The first character who tells her story is Rayona. Being the last generation, she is in the bottom of the well of loneliness. After her parents separated, Rayona lives with Christine, her mother, who habitually changes her job and moves to the new place. Consequently, she never stays in any schools long enough to make some friends. Her life with Christine is also bitter.
Transformation of Miss Ruddock in Lady Of Letters Miss Irene Ruddock, the narrator of this monologue, is a lonely, unhappy middle-aged woman who has no friends or family and lives alone in her plain house. She is a woman who has many problems with keeping up to date with society. She has many things that are wrong to her in her life. This essay discusses her dramatic change as she is put in prison, and how believable it is. Miss Ruddock was a very lonely and isolated person towards the beginning of the book.
The affects of loneliness on people are displayed in the poem "Eleanor Rigby" through the characters of Eleanor Rigby and Father McKenzie. Through figurative language they show that Eleanor Rigby is very lonely and that she never sees many people. They say "Waits at the window wearing a face that she keeps in a jar by the door, who is it for?" Through this they show that everyday she puts on makeup, a face, that no one will see because she is lonely.
The Women of Shirley Jackson Throughout her life, Shirley Jackson refused to fit into society's limited concept of a woman's role. Her works feature female protagonists who are punished for seeking a more substantial existence than that of the traditional wife or mother. In most cases, these characters are condemned as witches, ostracized by society, and even killed for their refusal to conform. From her youth, Jackson was an outsider. Always self-conscious about her obesity and plain appearance, she preferred spending time alone in her room writing poetry to socializing with other children (Oppenheimer 16).
She is the classic example of someone who rarely speaks her mind, afraid to be a bother to anyone, until she tells Eliot “Tell me, Elliot. Is it too much to ask?” (Lahini 125). Here, Mrs. Sen finally spoke up about what she was feeling. After her husband was once again unable to take her to buy fish, she realized she was all alone. Mrs. Sen finally realized how restricted she really was, she couldn’t drive anywhere, so she always had to rely on her husband but her husband was too busy for her.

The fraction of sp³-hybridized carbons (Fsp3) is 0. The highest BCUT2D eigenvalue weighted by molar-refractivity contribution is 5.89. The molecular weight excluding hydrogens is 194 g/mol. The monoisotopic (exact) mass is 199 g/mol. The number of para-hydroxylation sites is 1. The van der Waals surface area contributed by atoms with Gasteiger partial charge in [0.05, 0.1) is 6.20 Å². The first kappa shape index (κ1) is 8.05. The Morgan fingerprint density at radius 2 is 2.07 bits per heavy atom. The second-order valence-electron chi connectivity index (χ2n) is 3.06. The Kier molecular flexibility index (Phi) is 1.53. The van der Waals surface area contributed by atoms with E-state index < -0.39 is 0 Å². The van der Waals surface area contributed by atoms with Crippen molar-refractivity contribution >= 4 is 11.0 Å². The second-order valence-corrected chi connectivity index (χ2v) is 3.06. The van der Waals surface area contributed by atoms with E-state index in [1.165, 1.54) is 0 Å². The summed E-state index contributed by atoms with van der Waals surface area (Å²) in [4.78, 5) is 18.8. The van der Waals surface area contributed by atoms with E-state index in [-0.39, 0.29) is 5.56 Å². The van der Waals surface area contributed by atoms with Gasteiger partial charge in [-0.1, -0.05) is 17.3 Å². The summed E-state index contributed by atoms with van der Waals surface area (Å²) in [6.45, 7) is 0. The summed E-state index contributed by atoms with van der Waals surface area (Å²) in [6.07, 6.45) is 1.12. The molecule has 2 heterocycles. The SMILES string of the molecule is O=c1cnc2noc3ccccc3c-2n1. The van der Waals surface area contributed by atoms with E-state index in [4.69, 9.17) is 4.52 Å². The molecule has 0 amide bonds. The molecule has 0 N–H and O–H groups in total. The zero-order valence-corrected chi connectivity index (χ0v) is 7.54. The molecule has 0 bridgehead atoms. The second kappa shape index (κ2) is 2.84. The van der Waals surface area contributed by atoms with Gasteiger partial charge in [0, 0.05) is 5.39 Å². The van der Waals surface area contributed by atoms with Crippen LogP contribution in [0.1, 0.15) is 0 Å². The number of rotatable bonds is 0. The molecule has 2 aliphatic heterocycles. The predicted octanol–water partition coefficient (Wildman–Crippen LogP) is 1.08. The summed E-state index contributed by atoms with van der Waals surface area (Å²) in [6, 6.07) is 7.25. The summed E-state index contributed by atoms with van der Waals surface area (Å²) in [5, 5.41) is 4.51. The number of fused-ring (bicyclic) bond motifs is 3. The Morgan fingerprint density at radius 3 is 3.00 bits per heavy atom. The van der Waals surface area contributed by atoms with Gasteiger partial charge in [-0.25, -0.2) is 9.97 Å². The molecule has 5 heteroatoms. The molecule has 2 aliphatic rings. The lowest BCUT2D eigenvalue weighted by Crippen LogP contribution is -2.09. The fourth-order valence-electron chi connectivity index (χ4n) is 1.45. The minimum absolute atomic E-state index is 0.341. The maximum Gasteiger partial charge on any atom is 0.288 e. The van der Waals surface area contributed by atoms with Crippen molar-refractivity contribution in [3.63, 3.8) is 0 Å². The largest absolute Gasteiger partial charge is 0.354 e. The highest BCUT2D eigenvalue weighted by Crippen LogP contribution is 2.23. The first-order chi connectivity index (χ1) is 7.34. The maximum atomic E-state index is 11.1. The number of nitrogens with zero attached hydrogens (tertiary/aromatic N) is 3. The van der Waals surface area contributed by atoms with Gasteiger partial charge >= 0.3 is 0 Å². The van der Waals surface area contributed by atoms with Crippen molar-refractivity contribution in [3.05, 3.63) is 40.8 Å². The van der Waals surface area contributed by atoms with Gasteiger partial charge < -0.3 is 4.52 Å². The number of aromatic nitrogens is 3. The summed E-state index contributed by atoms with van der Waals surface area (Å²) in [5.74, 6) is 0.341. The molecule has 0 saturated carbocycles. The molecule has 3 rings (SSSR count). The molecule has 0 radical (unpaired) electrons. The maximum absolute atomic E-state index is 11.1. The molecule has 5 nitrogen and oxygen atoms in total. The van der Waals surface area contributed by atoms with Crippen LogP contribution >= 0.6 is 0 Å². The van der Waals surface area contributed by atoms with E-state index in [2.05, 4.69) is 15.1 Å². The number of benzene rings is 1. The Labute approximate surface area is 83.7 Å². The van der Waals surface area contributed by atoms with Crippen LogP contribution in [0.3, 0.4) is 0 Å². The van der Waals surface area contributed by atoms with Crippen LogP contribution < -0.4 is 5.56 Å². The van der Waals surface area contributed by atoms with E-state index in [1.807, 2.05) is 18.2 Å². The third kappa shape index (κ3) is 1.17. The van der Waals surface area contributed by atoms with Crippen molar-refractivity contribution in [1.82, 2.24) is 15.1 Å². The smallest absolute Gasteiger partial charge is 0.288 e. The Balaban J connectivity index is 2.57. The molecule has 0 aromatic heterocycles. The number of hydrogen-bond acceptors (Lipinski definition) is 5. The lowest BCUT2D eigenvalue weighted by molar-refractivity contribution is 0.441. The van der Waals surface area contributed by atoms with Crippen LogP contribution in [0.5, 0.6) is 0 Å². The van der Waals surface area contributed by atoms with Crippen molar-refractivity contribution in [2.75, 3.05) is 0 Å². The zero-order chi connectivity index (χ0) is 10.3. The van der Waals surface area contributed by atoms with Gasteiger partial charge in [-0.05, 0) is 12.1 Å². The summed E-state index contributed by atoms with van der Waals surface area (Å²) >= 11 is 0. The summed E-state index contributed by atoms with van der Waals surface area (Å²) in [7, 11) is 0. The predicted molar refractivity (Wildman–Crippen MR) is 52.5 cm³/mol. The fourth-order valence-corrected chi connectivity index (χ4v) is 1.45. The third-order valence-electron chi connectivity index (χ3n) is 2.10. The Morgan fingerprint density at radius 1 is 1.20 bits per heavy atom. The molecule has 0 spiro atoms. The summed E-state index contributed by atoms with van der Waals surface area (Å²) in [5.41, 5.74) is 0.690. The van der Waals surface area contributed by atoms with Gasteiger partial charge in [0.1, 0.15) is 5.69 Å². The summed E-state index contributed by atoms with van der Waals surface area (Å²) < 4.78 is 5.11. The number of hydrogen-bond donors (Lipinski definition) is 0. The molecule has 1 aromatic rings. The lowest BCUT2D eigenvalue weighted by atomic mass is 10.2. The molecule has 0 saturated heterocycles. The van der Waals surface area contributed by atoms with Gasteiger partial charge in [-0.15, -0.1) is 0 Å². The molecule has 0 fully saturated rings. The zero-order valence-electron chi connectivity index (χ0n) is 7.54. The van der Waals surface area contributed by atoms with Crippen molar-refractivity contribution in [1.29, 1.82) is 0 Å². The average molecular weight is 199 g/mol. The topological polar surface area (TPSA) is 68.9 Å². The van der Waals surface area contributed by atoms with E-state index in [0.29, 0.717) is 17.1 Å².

Stated in the book, “The tears came so fast to Mrs. Pontellier’s eyes that the damp sleeve of her peignoir no longer served to dry them…She could not have told why she was crying” (Chopin 7). Mr. Pontellier has just returned home from the club and Edna is sitting outside alone, when she begins to cry for no apparent reason. But explained in Mary Bird’s article, “She is emotionally unequipped to deal with the awakening and is unable to live with society according to the ideals she has established for herself…” Edna has never grown into her woman emotions, she still believes that she deserves a second chance at her future, but she knows she’ll never have another chance unless she breaks society’s
As Jane is an orphan she lives with her aunt and cousins at Gateshead where she is treated as an inferior and unloved child. The readers learn that Jane is an intelligent young girl and enjoys reading as she spends most of her time alone sitting in a window seat with a book. Her older cousin John Reed physically abuses her, "He bullied and punished me; not two or three times in a week, nor once or twice in a day, but continually: every nerve I had feared him." Jane was ill-treated in the Gateshead household, not just physically by John Reed but emotionally and mentally too, she was not known as one of the family even though she was related; she was not even thought of as a servant, she was less than that, "you are less than a servant, for you do nothing for your keep." As even the servants tell her.
The two stories present similar plots about two wives who have grown to feel imprisoned in their own marriages. In the yellow wallpaper, she is virtually imprisoned in her bedroom, and does not even have a say in the location or decor of the room. She is forbidden to work and write, as she says “I did write for a while in spite of them; but it does exhaust me a good deal--having to be so sly about it, or else meet with heavy opposition” (Gilman8). She is forced to spend almost every moment in her room. She is not even allowed to have visitors, as he does not allow her to have any sort of mental or physical stimulation.
Callie Quinn is the main character in the book “Where the Stars Still Shine.” In the beginning of the book Callie is very insecure, lonely, and sad. Living with her mom traveling from place to place hiding from the police causes Callie to feel insecure and scared. Trish Doller reveals the insecurity and loneliness of Callie Quinn by Callie’s actions of not wanting to go to school and running away. She runs away a lot to try to think about her future. “I wish you wouldn’t run off to that laundromat in the middle of the night, Callie.”(6) She doesn’t have any friends and she only has her mom who smokes, gets drunk, and is a poor role model for Callie which causes Callie to be sad and to have a poor life.
Her mind tried to survive a state of mind in which abandonment was lethal. As her internal psychosis set in, she robbed herself of a life while trying to erase the thought of her loved ones’ deaths. Emily Grierson came from the most prominent family of her town. Although she rarely left the house or socialized with the townspeople, they were fascinated by her seemingly quiet life. She was a peculiar woman, never married and never looking.